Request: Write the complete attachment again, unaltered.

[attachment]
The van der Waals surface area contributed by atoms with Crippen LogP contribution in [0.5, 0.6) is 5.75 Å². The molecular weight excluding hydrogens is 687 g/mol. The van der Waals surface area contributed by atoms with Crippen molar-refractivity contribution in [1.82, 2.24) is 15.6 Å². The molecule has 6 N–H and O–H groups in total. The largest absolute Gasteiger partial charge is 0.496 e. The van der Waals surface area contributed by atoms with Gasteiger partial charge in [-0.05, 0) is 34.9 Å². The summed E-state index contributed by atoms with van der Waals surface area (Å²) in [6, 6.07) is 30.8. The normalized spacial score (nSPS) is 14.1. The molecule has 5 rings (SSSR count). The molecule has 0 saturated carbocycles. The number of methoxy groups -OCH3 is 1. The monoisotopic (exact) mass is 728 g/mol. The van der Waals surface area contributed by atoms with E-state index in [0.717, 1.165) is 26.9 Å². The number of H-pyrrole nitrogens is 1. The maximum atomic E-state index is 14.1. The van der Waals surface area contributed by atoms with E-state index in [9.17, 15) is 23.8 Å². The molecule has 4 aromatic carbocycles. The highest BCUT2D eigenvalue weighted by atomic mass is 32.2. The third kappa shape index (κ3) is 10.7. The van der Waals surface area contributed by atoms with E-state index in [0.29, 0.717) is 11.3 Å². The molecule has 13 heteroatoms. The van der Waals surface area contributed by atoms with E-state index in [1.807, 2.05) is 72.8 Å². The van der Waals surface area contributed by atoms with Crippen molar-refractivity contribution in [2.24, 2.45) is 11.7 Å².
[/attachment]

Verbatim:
The van der Waals surface area contributed by atoms with Crippen LogP contribution in [0.5, 0.6) is 5.75 Å². The molecular weight excluding hydrogens is 687 g/mol. The van der Waals surface area contributed by atoms with Crippen molar-refractivity contribution in [1.82, 2.24) is 15.6 Å². The molecule has 6 N–H and O–H groups in total. The largest absolute Gasteiger partial charge is 0.496 e. The van der Waals surface area contributed by atoms with Gasteiger partial charge in [-0.05, 0) is 34.9 Å². The summed E-state index contributed by atoms with van der Waals surface area (Å²) in [6, 6.07) is 30.8. The normalized spacial score (nSPS) is 14.1. The molecule has 5 rings (SSSR count). The molecule has 0 saturated carbocycles. The number of methoxy groups -OCH3 is 1. The monoisotopic (exact) mass is 728 g/mol. The van der Waals surface area contributed by atoms with E-state index in [0.717, 1.165) is 26.9 Å². The number of H-pyrrole nitrogens is 1. The maximum atomic E-state index is 14.1. The van der Waals surface area contributed by atoms with E-state index in [9.17, 15) is 23.8 Å². The molecule has 4 aromatic carbocycles. The highest BCUT2D eigenvalue weighted by atomic mass is 32.2. The third kappa shape index (κ3) is 10.7. The van der Waals surface area contributed by atoms with E-state index in [0.29, 0.717) is 11.3 Å². The molecule has 13 heteroatoms. The van der Waals surface area contributed by atoms with E-state index in [1.807, 2.05) is 72.8 Å². The van der Waals surface area contributed by atoms with Crippen molar-refractivity contribution in [2.24, 2.45) is 11.7 Å².